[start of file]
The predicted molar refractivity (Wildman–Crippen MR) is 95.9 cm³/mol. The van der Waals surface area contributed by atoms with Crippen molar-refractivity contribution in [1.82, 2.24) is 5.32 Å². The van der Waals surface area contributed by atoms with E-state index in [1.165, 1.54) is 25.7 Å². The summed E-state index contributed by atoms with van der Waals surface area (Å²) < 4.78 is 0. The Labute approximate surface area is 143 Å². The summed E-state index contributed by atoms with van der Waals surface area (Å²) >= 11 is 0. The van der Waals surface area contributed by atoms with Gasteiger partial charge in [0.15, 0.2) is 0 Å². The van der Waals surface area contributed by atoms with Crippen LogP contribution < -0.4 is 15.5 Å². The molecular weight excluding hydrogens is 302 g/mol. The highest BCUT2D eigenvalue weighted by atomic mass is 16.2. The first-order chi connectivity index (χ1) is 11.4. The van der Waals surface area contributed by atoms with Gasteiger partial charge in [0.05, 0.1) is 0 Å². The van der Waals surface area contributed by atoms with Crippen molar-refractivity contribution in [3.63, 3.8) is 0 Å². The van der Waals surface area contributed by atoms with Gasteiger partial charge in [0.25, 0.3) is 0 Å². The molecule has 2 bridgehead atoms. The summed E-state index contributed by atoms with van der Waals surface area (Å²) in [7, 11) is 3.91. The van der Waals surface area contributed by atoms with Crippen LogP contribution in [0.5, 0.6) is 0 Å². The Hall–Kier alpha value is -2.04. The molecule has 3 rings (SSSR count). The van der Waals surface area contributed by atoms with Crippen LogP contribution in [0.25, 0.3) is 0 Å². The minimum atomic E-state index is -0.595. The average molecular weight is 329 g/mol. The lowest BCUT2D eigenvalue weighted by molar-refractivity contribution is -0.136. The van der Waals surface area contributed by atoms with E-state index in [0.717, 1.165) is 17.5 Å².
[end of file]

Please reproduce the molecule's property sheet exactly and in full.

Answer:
The predicted molar refractivity (Wildman–Crippen MR) is 95.9 cm³/mol. The van der Waals surface area contributed by atoms with Crippen molar-refractivity contribution in [1.82, 2.24) is 5.32 Å². The van der Waals surface area contributed by atoms with E-state index in [1.165, 1.54) is 25.7 Å². The summed E-state index contributed by atoms with van der Waals surface area (Å²) < 4.78 is 0. The Labute approximate surface area is 143 Å². The summed E-state index contributed by atoms with van der Waals surface area (Å²) >= 11 is 0. The van der Waals surface area contributed by atoms with Gasteiger partial charge in [0.15, 0.2) is 0 Å². The van der Waals surface area contributed by atoms with Crippen LogP contribution < -0.4 is 15.5 Å². The molecular weight excluding hydrogens is 302 g/mol. The highest BCUT2D eigenvalue weighted by atomic mass is 16.2. The first-order chi connectivity index (χ1) is 11.4. The van der Waals surface area contributed by atoms with Gasteiger partial charge in [0.05, 0.1) is 0 Å². The van der Waals surface area contributed by atoms with Crippen molar-refractivity contribution in [3.63, 3.8) is 0 Å². The van der Waals surface area contributed by atoms with Gasteiger partial charge in [0.25, 0.3) is 0 Å². The molecule has 2 bridgehead atoms. The summed E-state index contributed by atoms with van der Waals surface area (Å²) in [7, 11) is 3.91. The van der Waals surface area contributed by atoms with Crippen LogP contribution in [0.5, 0.6) is 0 Å². The Hall–Kier alpha value is -2.04. The molecule has 3 rings (SSSR count). The van der Waals surface area contributed by atoms with Crippen LogP contribution in [0.25, 0.3) is 0 Å². The minimum atomic E-state index is -0.595. The average molecular weight is 329 g/mol. The lowest BCUT2D eigenvalue weighted by molar-refractivity contribution is -0.136. The van der Waals surface area contributed by atoms with E-state index in [0.717, 1.165) is 17.5 Å².